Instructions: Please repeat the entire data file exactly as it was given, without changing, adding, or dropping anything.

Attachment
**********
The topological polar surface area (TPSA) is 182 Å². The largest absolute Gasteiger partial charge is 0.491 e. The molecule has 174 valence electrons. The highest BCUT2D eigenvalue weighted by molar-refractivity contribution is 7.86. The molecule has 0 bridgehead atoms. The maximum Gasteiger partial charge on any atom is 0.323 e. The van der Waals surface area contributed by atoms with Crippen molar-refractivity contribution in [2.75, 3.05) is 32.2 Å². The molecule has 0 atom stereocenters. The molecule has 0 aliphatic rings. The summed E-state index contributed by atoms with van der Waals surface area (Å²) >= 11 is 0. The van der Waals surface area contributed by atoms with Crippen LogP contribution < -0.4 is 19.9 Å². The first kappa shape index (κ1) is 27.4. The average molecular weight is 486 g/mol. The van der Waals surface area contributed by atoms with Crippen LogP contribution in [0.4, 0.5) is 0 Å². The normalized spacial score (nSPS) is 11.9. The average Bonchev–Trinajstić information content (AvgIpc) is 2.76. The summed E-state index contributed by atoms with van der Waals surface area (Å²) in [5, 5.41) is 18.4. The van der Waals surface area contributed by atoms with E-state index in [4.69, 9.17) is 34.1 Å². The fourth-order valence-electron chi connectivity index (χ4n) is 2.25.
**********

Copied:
The topological polar surface area (TPSA) is 182 Å². The largest absolute Gasteiger partial charge is 0.491 e. The molecule has 174 valence electrons. The highest BCUT2D eigenvalue weighted by molar-refractivity contribution is 7.86. The molecule has 0 bridgehead atoms. The maximum Gasteiger partial charge on any atom is 0.323 e. The van der Waals surface area contributed by atoms with Crippen molar-refractivity contribution in [2.75, 3.05) is 32.2 Å². The molecule has 0 atom stereocenters. The molecule has 0 aliphatic rings. The summed E-state index contributed by atoms with van der Waals surface area (Å²) >= 11 is 0. The van der Waals surface area contributed by atoms with Crippen LogP contribution < -0.4 is 19.9 Å². The first kappa shape index (κ1) is 27.4. The average molecular weight is 486 g/mol. The van der Waals surface area contributed by atoms with Crippen LogP contribution in [0.4, 0.5) is 0 Å². The normalized spacial score (nSPS) is 11.9. The average Bonchev–Trinajstić information content (AvgIpc) is 2.76. The summed E-state index contributed by atoms with van der Waals surface area (Å²) in [5, 5.41) is 18.4. The van der Waals surface area contributed by atoms with E-state index in [4.69, 9.17) is 34.1 Å². The fourth-order valence-electron chi connectivity index (χ4n) is 2.25.